The Sunday Independent’s Books Page has expanded and moved to Page 18 in Dispatches. In a context where most reporting on literature in the mainstream press has steadily shrunk, it is worth celebrating the fact that The Sunday Independent has bucked this trend and restored the Books page to this section of the newspaper. The move will provide for more in-depth commentary on local and international fiction and non-fiction from some of the country’s finest minds.
Wednesday, 23 January 2013
By Konstantin Sofianos
In the frantic opening passages of Salman Rushdie's The Moor's Last Sigh, his fifth novel, and the first to appear following the globally-publicised fatwa or clerical decree ordaining his death, the eponymous Moraes Zogoiby is pictured fleeing the Alhambra-like mountain-fortress that had become his prison, bearing with him a sheaf of manuscript-pages that are his testimony. His persecutors are possibly already at his heels, and may lurk everywhere. As he plunges into the Andalusian woods, he nails pages from his testament onto passing trees, defiantly. He can do no other, presumably.
To return to The Moor's Last Sigh is to be reminded of the imaginative force and exuberance of Rushdie's writing at its best. Individual scenes are preternaturally vivid, words and phrases unroll like circus tumblers in every direction, and are gathered together again in bulging, comic sentences, that combine to exert an irresistible narrative pull. The dialogue is improbable and priceless: "inform your goodwife to shutofy her tap. Some hot-water trouble is leaking from her face." As the novel unfolds, it extends to embrace both the trans-oceanic pepper trade of the early modern period and a dynastic saga of four generations, full-up with formidable women-figures and cowed but tragic men, and still finds space to accommodate a troupe of delinquent Lenin-imposters. At its core, however, lies an exaltation of the occult capacities of art, a theme evoked in the resplendent frescoes of the blazing-eyed and white-haired Aurora, matriarch and painter, Rushdie's finest character.
Rushdie's previous novel, The Satanic Verses, had been published in 1988, and initially met with a favourable reception that placed it on that year's Booker Prize short-list. The text presented a sprawling, flamboyant fiction that ruminated on ideas of identity, migrancy and flux in a newly globalised world, but its appropriations from received accounts of the life of Mohammed, and its allusion to apocryphal passages allegedly once included in the Qur'an, the satanic verses of the title, attracted the attention, then the outrage, of Muslim authorities.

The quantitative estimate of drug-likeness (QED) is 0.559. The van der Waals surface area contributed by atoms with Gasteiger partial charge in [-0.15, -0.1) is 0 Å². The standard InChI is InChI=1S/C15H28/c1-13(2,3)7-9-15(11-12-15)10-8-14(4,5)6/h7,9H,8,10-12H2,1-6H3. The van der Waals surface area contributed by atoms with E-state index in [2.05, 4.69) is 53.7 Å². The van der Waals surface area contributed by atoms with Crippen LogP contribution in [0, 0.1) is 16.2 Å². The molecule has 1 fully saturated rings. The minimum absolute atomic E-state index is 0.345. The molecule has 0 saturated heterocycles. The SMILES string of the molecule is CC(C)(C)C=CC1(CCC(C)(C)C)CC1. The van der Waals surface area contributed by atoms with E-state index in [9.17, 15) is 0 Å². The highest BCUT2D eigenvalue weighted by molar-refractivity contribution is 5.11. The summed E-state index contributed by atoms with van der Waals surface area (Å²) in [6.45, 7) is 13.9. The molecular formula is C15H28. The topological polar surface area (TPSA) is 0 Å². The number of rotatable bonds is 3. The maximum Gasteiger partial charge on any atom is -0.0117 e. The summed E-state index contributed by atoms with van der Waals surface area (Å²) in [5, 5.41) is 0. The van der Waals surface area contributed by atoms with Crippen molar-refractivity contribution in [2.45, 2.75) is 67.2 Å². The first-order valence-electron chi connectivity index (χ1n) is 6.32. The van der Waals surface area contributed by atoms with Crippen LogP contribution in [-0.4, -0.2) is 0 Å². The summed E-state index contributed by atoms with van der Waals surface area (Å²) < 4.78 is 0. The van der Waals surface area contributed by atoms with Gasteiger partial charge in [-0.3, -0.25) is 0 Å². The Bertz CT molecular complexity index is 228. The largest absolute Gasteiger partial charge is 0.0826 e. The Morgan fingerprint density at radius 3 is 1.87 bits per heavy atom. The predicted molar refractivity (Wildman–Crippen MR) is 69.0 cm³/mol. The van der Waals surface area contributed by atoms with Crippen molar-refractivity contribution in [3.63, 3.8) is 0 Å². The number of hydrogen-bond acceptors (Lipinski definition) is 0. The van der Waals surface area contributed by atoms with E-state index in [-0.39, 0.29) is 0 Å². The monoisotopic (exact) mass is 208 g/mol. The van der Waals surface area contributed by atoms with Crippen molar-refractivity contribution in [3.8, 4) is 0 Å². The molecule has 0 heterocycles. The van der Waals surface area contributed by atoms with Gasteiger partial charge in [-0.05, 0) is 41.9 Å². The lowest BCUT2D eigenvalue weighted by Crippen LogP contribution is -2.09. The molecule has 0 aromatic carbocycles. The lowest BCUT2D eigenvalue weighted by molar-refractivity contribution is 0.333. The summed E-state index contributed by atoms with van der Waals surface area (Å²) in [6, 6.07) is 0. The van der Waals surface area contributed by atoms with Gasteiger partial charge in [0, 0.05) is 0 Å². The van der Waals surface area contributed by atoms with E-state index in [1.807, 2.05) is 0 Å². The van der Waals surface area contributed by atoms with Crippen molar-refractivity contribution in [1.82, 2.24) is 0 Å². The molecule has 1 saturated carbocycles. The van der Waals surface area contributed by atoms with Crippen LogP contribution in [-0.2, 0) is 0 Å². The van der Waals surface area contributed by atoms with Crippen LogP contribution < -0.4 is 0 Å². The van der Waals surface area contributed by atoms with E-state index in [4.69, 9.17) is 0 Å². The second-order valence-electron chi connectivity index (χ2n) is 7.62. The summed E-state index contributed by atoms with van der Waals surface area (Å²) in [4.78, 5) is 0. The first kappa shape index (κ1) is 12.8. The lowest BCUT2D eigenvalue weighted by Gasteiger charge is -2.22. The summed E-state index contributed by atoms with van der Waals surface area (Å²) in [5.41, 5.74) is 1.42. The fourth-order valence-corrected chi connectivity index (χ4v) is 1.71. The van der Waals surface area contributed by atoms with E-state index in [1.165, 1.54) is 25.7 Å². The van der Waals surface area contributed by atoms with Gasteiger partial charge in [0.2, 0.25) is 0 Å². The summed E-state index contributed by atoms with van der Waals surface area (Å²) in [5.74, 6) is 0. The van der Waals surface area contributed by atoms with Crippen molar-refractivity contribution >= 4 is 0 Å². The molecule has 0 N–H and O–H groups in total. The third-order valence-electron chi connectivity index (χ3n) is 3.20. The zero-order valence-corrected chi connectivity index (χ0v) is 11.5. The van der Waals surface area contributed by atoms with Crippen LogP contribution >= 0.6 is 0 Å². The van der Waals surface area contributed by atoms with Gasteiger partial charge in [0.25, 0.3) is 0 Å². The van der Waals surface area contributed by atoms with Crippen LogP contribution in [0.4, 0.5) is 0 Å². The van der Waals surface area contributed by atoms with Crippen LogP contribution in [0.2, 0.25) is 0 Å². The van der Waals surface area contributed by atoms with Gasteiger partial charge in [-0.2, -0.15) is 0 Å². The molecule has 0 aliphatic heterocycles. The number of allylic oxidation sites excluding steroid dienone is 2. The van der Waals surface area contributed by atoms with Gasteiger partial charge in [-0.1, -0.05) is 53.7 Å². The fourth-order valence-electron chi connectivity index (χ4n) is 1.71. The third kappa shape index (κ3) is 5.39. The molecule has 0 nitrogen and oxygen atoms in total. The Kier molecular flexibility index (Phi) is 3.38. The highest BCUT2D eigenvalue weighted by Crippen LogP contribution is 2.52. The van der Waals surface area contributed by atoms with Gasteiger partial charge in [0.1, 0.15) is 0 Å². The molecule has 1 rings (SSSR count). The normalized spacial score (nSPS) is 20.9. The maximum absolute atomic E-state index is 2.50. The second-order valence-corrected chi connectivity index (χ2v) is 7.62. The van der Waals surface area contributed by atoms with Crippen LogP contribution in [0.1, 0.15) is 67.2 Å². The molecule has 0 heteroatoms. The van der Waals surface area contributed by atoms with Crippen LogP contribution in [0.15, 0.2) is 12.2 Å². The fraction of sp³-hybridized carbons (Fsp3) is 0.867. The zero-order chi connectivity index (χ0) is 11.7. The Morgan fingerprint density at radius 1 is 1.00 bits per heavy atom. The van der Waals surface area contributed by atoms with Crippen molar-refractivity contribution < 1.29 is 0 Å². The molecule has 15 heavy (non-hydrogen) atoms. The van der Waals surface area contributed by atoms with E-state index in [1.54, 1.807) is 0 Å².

Thursday, 17 January 2013
By Mary Corrigall
‘What a cheek,” observed Andre Brink coyly, at a recent dinner in Joburg, reflecting on assuming the voice of a woman in his latest novel Philida. Of course, for Brink writing under the guise of a woman, and a slave who suffered at the hands of his own ancestors, comes with the sort of political baggage that Ian McEwan, the British author, does not have to navigate. Yet in Sweet Tooth (Jonathan Cape, distributed by Random House Struik) McEwan is similarly weighed down by, or must justify, the female voice belonging to Serena Frome through which he narrates his spy novel.
In fact, in his idiosyncratic postmodernist manner, this concern is part of the plot, though it only becomes apparent at the novel’s close, when the true identity of the narrator is revealed, prompting you to plunge into the novel again, reading it through the secondary lens of the “actual” narrator.
Then it dawns on you that this is precisely what you have been doing all along; reading Miss Frome’s antics via an awareness that her words are McEwan’s, though at a certain point, when you become absorbed in her story, your cognisance of this filter tends to evaporate, only coming back into focus when his sometimes chauvinistic rendering of her irks.
In Sweet Tooth, McEwan is interested in the act of reading and the (unspoken) contract between the author and reader. This theme finds suitable expression through an amusing, if not ludicrous, double-identity spy plot, that sees the young, but ambitious Serena – she is dying to hop out of the typing pool and into the shadowy world of espionage – dispatched by MI5 to pose as a representative of a foundation that supports persecuted writers. It is part of a ploy to secure and nurture the talent of a young writer who would unwittingly be guided to promote the government’s policies.